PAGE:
Chicago might be a big city, but thanks to public transportation, it isn't hard to get around. The Chicago Transit Authority (CTA) plays a key role in the city's public transportation department, as it operates a comprehensive network of trains and buses that can get you virtually anywhere you need to go. This includes the suburbs, where many of the downtown workers reside. The Chicago Transit Authority's trains and buses are both cheap and reliable, which is why many Windy City residents and visitors depend on them to get from point A to point B.
The Chicago L Train system, which is operated by CTA, is the city's rapid transit system, and you might be surprised to know that it's the third-busiest rapid transit system in the country. Hopping on the L Train to get around is a way of life in Chicago, partly because the routes are so complete. Whether you need to get to Wrigley Field from the Loop or catch a plane at the O'Hare or Midway airport, the Chicago Transit Authority L trains can get you there. When looking to get outside the Chicago city limits by way of train, the Metra rail system is the way to go. This regional rail system serves the surrounding suburbs, as well as the city of Chicago, and more than 80 million passengers rely on it every year. Many of these passengers are commuters who aren't too keen on driving into or out of the city during rush hour. Most area residents depend on Chicago public transportation to some degree, thanks to its overall effectiveness.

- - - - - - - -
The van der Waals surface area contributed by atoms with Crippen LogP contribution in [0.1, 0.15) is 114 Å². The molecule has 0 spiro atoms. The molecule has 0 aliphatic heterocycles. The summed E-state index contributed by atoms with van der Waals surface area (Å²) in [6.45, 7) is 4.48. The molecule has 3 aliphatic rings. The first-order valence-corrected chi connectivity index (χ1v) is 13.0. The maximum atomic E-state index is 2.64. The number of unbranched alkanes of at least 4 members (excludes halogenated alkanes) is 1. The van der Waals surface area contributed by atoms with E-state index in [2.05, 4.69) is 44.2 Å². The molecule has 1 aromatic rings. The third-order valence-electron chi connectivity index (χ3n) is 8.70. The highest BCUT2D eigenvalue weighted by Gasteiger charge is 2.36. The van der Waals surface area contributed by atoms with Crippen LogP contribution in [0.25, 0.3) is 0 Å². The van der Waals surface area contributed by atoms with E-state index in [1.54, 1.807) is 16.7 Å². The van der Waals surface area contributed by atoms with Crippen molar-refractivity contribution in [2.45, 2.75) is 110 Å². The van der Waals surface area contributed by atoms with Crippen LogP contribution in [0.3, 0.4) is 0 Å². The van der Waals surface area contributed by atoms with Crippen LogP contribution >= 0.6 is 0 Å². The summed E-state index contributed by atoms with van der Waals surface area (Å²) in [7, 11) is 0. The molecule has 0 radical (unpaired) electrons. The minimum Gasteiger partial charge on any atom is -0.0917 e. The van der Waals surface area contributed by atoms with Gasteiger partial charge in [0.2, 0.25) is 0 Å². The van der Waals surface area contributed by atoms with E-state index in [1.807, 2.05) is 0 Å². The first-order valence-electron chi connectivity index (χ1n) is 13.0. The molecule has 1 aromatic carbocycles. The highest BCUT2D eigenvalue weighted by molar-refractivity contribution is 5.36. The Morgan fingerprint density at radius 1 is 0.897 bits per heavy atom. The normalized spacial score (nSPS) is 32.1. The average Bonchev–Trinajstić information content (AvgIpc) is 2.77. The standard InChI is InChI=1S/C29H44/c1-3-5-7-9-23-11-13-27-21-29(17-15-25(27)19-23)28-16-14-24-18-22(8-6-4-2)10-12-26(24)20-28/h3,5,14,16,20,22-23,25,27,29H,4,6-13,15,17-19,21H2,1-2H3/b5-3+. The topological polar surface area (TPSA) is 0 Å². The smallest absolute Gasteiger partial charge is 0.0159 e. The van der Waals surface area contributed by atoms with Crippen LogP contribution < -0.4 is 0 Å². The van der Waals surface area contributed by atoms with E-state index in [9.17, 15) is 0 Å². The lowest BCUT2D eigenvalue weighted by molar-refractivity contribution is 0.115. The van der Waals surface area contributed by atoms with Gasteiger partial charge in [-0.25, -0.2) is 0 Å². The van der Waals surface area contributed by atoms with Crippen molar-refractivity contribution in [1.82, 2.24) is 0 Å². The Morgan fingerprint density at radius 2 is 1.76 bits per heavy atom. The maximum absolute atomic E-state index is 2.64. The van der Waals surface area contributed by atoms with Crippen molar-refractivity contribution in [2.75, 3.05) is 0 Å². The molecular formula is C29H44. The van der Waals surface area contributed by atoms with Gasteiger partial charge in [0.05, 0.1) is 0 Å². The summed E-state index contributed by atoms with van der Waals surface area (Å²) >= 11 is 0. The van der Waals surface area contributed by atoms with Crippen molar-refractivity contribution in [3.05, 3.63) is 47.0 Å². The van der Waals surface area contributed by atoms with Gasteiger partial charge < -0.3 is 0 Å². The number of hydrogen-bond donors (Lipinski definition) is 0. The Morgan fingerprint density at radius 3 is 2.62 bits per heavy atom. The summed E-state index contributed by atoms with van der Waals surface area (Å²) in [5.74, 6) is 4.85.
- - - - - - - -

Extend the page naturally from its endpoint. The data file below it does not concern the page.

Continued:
When you find yourself at a Chicago Transit Authority metro station, you can purchase fare cards through the available attendants or at one of the on-site machines. These fare cards can store a specific value on them, so you can use them over and over again. If you don't have a card to get on one of the Chicago buses, then you will need exact fare, so keep that in mind. The Chicago buses do well to connect points in the city that are difficult to reach by way of train or metro. This helps to make the Chicago public transportation system a very complete one. You likely won't need to rely on the Chicago buses if you are sticking around the downtown area or on the North Side, as the metro trains and your own two feet should suffice. Taking a taxi every now and again is always an option as well, and you won't have trouble finding one, especially when you're in the Loop area.
Taking the bus in Chicago is a great alternative to the metro trains, as it's every bit as affordable. One of the best bus routes in the city is the express route that goes from Belmont Avenue in Lakeview all the way down to Museum Campus on the south edge of Grant Park. Along the way, you'll ride along North Lake Shore Drive, North Michigan Avenue, and State Street before getting to Grant Park. As for the L Train, or the El, as it is also known, the red and brown lines that funnel into the Loop from the North Side are among the most scenic routes. You'll almost brush up against some of the downtown area's most picturesque buildings on these routes, which a real treat. Chicago architecture is world-renowned, and if you're interested in seeing in close up, consider booking an architecture tour while you're in town.
Chicago public transportation more than has you covered when it comes to all your ground transportation needs. There is no need for a rental car if you'd prefer not to have one, as the public transportation options are so complete. This helps to make Chicago such a wonderful place to visit. Between the Chicago train and bus stops, a wealth of attractions awaits you, and finding a good place to eat or grab some drinks won't be hard. This largest of Midwestern cities is very user-friendly, which has a lot to do with its extensive public transportation network.